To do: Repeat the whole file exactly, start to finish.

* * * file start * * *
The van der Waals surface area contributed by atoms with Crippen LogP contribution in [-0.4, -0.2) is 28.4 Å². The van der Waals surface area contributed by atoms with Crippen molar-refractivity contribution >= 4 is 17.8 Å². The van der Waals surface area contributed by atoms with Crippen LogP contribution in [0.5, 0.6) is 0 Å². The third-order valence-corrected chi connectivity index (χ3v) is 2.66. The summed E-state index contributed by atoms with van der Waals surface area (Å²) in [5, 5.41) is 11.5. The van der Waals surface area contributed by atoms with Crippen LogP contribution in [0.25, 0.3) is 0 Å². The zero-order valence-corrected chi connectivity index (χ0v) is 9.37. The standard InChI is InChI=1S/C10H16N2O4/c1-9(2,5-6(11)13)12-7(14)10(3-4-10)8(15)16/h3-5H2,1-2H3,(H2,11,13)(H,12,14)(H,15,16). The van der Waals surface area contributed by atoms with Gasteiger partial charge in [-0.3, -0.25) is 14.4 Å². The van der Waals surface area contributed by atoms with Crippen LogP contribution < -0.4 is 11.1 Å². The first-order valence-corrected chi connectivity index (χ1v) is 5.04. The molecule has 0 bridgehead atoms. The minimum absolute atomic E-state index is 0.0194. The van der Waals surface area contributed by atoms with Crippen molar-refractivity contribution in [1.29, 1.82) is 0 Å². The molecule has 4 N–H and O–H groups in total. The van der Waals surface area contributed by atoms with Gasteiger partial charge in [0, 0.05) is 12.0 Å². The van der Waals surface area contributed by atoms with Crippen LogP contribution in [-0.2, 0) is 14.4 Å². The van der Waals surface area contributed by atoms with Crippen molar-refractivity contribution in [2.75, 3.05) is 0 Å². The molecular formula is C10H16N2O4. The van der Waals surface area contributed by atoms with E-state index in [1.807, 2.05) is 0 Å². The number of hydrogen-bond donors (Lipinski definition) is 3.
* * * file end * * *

The van der Waals surface area contributed by atoms with Crippen LogP contribution in [-0.4, -0.2) is 28.4 Å². The van der Waals surface area contributed by atoms with Crippen molar-refractivity contribution >= 4 is 17.8 Å². The van der Waals surface area contributed by atoms with Crippen LogP contribution in [0.5, 0.6) is 0 Å². The third-order valence-corrected chi connectivity index (χ3v) is 2.66. The summed E-state index contributed by atoms with van der Waals surface area (Å²) in [5, 5.41) is 11.5. The van der Waals surface area contributed by atoms with Crippen LogP contribution in [0.25, 0.3) is 0 Å². The zero-order valence-corrected chi connectivity index (χ0v) is 9.37. The standard InChI is InChI=1S/C10H16N2O4/c1-9(2,5-6(11)13)12-7(14)10(3-4-10)8(15)16/h3-5H2,1-2H3,(H2,11,13)(H,12,14)(H,15,16). The van der Waals surface area contributed by atoms with Gasteiger partial charge in [-0.3, -0.25) is 14.4 Å². The van der Waals surface area contributed by atoms with Crippen LogP contribution < -0.4 is 11.1 Å². The first-order valence-corrected chi connectivity index (χ1v) is 5.04. The molecule has 0 bridgehead atoms. The minimum absolute atomic E-state index is 0.0194. The van der Waals surface area contributed by atoms with Crippen molar-refractivity contribution in [1.29, 1.82) is 0 Å². The molecule has 4 N–H and O–H groups in total. The van der Waals surface area contributed by atoms with Gasteiger partial charge in [0, 0.05) is 12.0 Å². The van der Waals surface area contributed by atoms with Crippen LogP contribution in [-0.2, 0) is 14.4 Å². The van der Waals surface area contributed by atoms with Crippen molar-refractivity contribution in [2.75, 3.05) is 0 Å². The molecular formula is C10H16N2O4. The van der Waals surface area contributed by atoms with E-state index in [1.807, 2.05) is 0 Å². The number of hydrogen-bond donors (Lipinski definition) is 3.